We public historians love to sing praises about projects we are involved in that are successful. We are equally eager to dig holes to bury those initiatives that never got off the ground–or crash and burned if they did. But there are a lot of lessons to be learned in our mistakes and a group of public historians decided to air out their dirty laundry last week at the National Council on Public History meeting in a session specifically devoted to failed projects. Unfortunately, the session occurred at the same time as the one I was facilitating, but I heard great remarks about it. You can read John Barlow’s thoughts on the session here. It also inspired me to air out my dirty laundry of a project that I worked on for TWO YEARS that never saw the light of day. I have been curating a list of projects the past few weeks that I feel best represents my professional experience and skills for my portfolio. I included projects throughout the various stages of my graduate career, but I did not know what to do with my Graduate Research Assistantship project at West Virginia University.
I was tapped at the beginning of my master’s degree to work on a special project between West Virginia University and the National Park Service to research and design a website for the Civil War 150th. I was not a Civil War historian and the project did not make me into one. I was a fresh set of eyes on a narrative that has been consciously worked and reworked for the past 150 years. The theme for the website was “From Civil War to Civil Rights,” which did not please everyone in the Civil War community. One criticism was that the theme made history seem linear instead of multi-faceted.
My role in the project was quite small in the scheme of things. I worked with several other graduate assistants to research and create metadata for the website. We wrote narratives for each state during the Civil War and various interpretive themes such as battlefield preservation and minorities during the conflict. Much of the minutiae was spent researching sites state by state associated with the Civil War or the Civil Rights movement. We created metadata, which was then integrated in an interactive map by a contract firm responsible for the website’s design. When the map was finished, we suddenly had a visual representation of Civil War memory on the landscape. It was incredible even to a non-Civil War historian like myself.
One of the most striking things I learned was how Civil War memory moved west after the war. I volunteered to do the western states in order to avoid states like Virginia. I was amazed to find Grand Army of the Republic buildings and veteran cemeteries in the Pacific Northwest, which are tangible reminders that veterans moved west after the war, taking their experiences and memories with them. Their legacies remain and I was recently reminded of this when I met a gentleman involved in a Civil War reenactment group in northern California. My sister is an eighth grade teacher near Sacramento, California, and she lamented to me how hard it is to teach Civil War history to kids that have never been to the eastern United States. I said, “Nikki, the veterans moved west! That’s how you teach the Civil War in California.”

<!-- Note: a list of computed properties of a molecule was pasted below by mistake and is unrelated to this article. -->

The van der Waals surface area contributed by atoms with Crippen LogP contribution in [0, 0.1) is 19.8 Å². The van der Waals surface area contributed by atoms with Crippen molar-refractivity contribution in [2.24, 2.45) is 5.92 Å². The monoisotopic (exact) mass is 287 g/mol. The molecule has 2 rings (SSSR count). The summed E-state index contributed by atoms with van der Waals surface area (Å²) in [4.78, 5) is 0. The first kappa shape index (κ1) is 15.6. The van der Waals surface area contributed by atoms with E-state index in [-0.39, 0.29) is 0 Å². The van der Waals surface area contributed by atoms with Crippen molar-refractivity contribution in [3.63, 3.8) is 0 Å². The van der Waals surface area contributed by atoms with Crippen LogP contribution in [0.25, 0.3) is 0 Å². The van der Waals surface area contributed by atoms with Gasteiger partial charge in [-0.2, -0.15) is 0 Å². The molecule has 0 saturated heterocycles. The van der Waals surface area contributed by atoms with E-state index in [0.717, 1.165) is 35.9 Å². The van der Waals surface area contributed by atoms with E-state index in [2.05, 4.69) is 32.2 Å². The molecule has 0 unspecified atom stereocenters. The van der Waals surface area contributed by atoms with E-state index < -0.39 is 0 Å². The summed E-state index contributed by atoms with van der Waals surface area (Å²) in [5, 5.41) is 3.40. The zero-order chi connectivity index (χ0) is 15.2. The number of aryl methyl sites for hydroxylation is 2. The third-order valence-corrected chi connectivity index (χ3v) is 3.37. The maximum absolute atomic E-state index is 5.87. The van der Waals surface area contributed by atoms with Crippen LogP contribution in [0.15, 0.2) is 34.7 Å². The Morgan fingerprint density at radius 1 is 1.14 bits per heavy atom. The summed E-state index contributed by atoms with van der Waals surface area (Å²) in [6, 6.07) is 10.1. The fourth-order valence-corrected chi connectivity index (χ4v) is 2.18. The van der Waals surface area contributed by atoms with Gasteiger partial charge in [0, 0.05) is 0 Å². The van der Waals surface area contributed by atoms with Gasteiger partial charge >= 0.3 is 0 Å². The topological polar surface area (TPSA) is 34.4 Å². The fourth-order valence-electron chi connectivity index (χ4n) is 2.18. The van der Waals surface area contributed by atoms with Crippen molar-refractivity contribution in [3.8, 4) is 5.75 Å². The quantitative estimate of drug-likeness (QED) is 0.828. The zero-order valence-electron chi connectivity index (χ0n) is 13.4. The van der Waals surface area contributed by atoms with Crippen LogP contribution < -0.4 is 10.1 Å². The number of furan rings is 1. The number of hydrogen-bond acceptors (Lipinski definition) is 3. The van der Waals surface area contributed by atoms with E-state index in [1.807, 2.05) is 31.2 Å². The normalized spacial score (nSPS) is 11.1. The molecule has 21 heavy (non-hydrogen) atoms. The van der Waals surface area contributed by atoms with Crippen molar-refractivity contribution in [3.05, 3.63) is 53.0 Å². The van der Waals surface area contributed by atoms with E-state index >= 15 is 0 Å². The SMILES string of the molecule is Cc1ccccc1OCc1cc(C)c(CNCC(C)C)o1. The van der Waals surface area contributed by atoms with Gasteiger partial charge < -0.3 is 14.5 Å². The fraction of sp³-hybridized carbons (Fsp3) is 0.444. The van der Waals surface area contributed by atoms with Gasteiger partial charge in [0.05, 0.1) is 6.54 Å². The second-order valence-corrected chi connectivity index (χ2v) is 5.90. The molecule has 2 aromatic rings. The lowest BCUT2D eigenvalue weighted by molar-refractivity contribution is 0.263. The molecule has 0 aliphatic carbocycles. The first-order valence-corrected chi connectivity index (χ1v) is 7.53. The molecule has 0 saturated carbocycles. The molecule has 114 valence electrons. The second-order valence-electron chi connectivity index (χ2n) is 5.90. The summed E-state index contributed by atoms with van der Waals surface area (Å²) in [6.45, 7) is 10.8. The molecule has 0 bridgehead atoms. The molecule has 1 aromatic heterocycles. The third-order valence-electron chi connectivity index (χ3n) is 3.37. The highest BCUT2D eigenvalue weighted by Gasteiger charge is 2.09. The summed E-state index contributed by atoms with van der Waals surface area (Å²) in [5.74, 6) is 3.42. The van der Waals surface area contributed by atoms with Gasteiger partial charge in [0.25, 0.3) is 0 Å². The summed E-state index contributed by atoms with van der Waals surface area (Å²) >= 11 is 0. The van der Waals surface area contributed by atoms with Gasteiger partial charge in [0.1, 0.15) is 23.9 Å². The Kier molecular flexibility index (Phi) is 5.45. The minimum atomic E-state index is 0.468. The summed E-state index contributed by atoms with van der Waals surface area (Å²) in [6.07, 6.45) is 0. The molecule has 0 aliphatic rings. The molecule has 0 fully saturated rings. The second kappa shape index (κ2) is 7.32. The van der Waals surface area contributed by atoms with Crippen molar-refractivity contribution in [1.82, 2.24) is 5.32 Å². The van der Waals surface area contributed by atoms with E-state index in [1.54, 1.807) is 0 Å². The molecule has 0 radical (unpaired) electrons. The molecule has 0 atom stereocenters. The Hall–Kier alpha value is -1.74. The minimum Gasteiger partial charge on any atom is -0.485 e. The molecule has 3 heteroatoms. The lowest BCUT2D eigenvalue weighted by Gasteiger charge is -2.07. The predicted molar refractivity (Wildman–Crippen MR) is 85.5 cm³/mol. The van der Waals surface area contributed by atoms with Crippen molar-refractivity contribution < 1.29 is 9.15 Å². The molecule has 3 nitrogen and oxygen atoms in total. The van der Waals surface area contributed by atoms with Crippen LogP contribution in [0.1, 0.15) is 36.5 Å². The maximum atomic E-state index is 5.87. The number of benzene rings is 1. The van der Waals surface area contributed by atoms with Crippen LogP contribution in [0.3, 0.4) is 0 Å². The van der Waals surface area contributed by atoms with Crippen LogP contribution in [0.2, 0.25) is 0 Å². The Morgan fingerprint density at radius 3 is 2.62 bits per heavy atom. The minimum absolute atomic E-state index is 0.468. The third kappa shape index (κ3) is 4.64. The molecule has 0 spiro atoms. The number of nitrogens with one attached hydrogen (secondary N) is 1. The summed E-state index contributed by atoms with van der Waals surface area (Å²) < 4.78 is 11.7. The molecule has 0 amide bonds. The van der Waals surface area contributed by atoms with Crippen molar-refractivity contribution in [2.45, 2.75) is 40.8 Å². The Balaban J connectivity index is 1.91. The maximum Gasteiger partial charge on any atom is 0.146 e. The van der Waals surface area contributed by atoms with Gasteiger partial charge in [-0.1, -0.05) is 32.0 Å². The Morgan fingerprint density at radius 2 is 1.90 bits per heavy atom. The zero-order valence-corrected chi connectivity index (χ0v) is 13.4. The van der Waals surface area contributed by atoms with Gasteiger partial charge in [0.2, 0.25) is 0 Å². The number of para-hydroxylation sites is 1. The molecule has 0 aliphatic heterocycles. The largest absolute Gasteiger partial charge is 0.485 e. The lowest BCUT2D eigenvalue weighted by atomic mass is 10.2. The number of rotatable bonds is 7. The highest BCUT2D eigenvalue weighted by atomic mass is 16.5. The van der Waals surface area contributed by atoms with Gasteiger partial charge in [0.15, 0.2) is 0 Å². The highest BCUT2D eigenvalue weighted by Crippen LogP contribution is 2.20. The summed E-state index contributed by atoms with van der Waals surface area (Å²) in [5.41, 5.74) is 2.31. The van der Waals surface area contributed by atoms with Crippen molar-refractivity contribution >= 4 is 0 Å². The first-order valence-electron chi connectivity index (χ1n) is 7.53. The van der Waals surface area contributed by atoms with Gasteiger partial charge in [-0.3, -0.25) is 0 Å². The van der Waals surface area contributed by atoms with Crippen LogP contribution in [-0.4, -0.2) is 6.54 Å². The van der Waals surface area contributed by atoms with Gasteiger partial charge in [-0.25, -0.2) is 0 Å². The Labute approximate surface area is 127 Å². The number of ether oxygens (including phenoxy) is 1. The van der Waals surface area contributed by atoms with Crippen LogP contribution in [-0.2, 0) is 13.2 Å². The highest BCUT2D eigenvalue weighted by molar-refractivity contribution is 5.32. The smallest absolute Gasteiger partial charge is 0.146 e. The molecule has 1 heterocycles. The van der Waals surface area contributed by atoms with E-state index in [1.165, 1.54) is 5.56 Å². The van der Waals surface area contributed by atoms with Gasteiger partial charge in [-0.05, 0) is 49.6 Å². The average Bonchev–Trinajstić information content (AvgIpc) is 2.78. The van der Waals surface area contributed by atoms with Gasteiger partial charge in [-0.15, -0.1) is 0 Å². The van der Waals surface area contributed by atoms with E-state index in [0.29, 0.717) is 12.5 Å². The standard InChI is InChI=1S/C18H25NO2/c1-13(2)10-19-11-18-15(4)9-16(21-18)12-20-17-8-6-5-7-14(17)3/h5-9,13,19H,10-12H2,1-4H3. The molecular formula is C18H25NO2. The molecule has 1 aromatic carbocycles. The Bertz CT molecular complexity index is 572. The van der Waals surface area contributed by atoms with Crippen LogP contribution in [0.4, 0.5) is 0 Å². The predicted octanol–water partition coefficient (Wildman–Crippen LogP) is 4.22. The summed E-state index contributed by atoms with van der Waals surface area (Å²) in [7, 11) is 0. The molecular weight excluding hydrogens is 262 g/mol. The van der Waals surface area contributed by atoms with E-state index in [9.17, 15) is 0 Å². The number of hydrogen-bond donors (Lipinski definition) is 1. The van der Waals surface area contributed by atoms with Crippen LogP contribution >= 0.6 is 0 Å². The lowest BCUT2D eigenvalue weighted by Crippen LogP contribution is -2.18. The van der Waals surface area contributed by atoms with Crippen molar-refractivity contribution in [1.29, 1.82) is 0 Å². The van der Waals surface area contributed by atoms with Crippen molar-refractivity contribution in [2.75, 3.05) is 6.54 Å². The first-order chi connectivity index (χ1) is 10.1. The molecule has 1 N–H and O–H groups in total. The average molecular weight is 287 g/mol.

How nice would it have been if my sister could have shown that interactive map to her students or plan a field trip to a site nearby. Unfortunately, the website was completed, but never launched. From what I understand, there was a disagreement between the NPS communications office and the history program. The communications office had laid claim to Civil War Sesquicentennial marketing activities, including the website. They launched their own, which has served as the central portal for all commemoration events. It appears that this website is much more stripped down than the one that we had proposed, leaving many tough questions unasked.
The fate of the project was beyond my control. So what can I learn from it? More importantly, how can I translate this experience in my C.V., my portfolio, or a job interview? I certainly have an expanded knowledge of Civil War and Civil Rights history that I did not possess before, particularly the contestation of memory and the legacy in the western United States. But I realize that if I am ever in an administration position, which I hope to be someday, this situation has made me aware of potential conflicts and competition between departments within the same organization. I would much rather work WITH a department than compete with it. I would try to find ways to leverage assets so that we could have a better project together rather than compete for funds. I would also be more sensitive of the partnerships that would be impacted by failed initiatives.